They're either quarter repeating, or minute repeating.
The minute repeating is the best option. Nice little thing.
-Have you got it insured or valued?
-No, I haven't.
-I'd say a minimum of £3,000.
-Really? For that little clock? How wonderful.
You ought to see these, Michael. You'll never see an earlier telephone depicted in porcelain.
-I've never seen it before.
They've got the cables going up the wall,
and the insulators - I think they are - that linked the wires.
-Made in 1822.
-That would be slightly before the earliest telephone - that would be very clever.
-Made around 1900, so very, very high-tech.
-What are they worth?
To a collector of telephones, a pair of damaged high-tech vases,
probably no more than about £30.
-they're speaking German.
-I can hear the sea.
She actually came from my nana's,
so she's probably early 19...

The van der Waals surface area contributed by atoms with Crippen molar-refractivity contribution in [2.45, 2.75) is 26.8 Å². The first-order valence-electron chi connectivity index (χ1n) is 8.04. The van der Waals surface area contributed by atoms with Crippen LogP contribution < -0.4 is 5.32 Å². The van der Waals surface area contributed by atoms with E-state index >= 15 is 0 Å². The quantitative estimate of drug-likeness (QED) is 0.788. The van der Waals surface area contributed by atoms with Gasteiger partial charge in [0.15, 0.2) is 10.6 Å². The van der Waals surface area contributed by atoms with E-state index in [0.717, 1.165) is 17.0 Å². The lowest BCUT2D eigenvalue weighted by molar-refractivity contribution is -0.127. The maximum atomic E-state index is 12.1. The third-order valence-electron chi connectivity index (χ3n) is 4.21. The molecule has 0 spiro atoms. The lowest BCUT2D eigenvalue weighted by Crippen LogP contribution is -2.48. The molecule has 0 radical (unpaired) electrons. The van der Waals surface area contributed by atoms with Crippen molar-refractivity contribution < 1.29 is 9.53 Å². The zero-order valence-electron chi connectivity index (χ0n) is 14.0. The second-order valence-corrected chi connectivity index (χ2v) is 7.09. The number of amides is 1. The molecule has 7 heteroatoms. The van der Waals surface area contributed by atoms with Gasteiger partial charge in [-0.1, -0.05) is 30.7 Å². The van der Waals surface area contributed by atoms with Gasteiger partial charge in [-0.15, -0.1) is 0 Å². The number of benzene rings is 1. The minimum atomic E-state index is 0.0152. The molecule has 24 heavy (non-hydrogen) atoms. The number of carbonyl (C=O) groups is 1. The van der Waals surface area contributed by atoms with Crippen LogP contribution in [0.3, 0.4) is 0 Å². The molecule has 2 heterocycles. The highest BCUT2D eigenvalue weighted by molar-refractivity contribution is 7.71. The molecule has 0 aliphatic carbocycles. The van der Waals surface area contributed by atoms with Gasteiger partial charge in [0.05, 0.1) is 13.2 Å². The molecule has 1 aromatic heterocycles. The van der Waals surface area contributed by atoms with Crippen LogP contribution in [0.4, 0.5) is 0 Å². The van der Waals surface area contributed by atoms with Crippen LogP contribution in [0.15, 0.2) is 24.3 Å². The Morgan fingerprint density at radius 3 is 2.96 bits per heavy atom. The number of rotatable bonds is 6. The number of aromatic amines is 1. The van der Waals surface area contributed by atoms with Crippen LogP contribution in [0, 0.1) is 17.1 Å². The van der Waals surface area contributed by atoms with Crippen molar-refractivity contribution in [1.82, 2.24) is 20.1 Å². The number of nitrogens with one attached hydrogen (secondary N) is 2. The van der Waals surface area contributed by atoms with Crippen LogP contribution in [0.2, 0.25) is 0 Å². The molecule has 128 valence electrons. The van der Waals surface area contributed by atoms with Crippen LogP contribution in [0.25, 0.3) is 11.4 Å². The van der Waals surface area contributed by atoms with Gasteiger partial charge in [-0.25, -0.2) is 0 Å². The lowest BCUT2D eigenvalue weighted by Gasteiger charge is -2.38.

-probably between 1900 and 1910, I would think.
-She's a French doll.
I was quite surprised to find a French doll here, I don't know why.
But did your grandparents, or great grandparents travel much? Or do you think she was bought in the area?
She's got "France" written on the back of her neck,
but that's all I know about her. And her clothes...
Let's have a look at her - if you can trust me with your baby!
Even before I look at the back of the head,
there are several things that indicate that she's a French doll
and by one of the good French makers.
The first thing is her complexion, she's very pale in complexion.